Jack Kerouac is at the very tail-end of his career, washed-up and drunk in Big Sur when he learns that the city of R’lyeh is rising from the sea, and with it the ancient god Cthulhu. Shaken, Kerouac and his crew of writers and poets set out on a cross-country trip to stave off the Old Ones and save humanity — at least for a little while.

 

The cover of the book InfernoInferno

LARRY NIVEN AND JERRY POURNELLE

Newly deceased science fiction author Allen Carpentier has been sentenced to Hell, but he’s determined not to stay there. With the help of a mysterious guide named Bennie, Carpentier sets out on a journey into the underworld to meet Satan himself. Along the way, they’ll meet some of history’s greatest sinners and witness the tortures devised for them. If he’s lucky, Carpentier won’t join their ranks.

 

The cover of the book American GodsAmerican Gods

NEIL GAIMAN

A newly released con named Shadow accepts a job with a mysterious trickster named Mr. Wednesday. Now his bodyguard and driver, Shadow learns that a war is underway between the old gods of myth and the new ones of the modern era.

So You Want to Read Literary Horror: Here’s Where to Start

Horror, as a genre, has a tendency to get a bit of a bad rap outside of its rather ardent fan base, despite the fact that more than a few literary icons made their bones on the backs of some truly spine-tingling tales (Ray Bradbury, anyone?). There has long been a strong relationship between literary fiction and the horror genre – the likes of H.P. Lovecraft, Henry James, and Oscar Wilde can attest to that. While violence and gore and things that more traditionally go bump in the night certainly have their place, so too do well-crafted sentences and deeper philosophical underpinnings. Over the last decade or so, there has somewhat quietly been a resurgence in literary horror as immensely talented writers pick up the genre trappings of horror, tear them apart and fuse them back together into wholly original and truly unsettling creations. Writers like China Mieville, Brian Evenson, and Jeff VanderMeer are following the footsteps of Bradbury, Peter Straub, and Shirley Jackson and creating some stunningly imaginative and extraordinarily unsettling prose. Here are a few of our (relatively) recent favorites.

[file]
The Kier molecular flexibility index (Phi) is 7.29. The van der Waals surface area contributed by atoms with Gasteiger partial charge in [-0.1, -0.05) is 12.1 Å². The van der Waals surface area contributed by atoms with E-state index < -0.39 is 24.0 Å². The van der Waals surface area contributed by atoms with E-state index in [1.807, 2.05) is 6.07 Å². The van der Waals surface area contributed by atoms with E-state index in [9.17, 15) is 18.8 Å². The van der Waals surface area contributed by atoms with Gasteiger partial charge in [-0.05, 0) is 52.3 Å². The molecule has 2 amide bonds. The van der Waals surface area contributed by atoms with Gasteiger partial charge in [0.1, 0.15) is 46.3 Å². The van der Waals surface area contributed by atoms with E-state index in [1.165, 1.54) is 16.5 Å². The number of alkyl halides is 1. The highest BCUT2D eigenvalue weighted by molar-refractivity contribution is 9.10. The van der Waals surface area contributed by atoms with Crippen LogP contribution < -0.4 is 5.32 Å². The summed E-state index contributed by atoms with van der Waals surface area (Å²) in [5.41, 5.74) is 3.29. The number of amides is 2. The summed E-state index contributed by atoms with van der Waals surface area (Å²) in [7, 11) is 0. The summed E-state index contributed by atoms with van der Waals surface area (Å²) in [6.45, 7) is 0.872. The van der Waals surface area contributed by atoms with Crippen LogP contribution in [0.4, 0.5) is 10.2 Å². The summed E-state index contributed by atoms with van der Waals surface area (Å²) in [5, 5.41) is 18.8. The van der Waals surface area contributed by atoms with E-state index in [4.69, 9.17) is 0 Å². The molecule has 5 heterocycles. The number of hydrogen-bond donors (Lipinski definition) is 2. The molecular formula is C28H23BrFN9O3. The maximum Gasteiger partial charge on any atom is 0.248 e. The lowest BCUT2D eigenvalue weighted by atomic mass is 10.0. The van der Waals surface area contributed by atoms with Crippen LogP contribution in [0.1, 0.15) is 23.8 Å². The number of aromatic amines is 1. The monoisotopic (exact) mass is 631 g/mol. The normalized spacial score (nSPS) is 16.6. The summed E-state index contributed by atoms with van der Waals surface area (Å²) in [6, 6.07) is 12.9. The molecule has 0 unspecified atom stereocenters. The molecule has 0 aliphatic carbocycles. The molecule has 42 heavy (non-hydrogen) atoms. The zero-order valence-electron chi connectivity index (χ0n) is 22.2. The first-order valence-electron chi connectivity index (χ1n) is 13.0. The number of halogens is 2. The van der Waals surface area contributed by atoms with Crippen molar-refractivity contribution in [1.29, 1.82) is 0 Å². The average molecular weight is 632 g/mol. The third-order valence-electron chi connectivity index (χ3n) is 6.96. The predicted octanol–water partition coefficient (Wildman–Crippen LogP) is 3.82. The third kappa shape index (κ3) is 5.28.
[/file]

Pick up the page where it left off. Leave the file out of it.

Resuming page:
The cover of the book House of LeavesHouse of Leaves

MARK Z. DANIELEWSKI

If you haven’t read House of Leaves, go grab a copy now. We’re happy to wait, it’s just that good. I’m pretty confident saying this literary head-spinner is unlike any other novel you’ve read. Part epistolary novel, part haunted house thriller, with a bit of weird fiction thrown in for good measure – House of Leaves is a difficult book to pin down or describe. It’s a narrative as twisting (literally) and expansive as the house it chronicles.

 

The cover of the book White is for WitchingWhite is for Witching

HELEN OYEYEMI

The fairy tale form is built on a dark undercurrent that, in many ways, is the perfect foundation for horror. That’s something that Helen Oyeyemi illustrates with terrifying brilliance in White is for Witching. The story centers on the Silver family, specifically the four generations of Silver women who have lived in the family home. When her mother passes, Lily, the latest in the family line, begins experiencing strange ailments and soon the Silver house itself begins to manifest malevolent intent. It is at once a dread-inducing mystery and powerful examination of race and family legacy.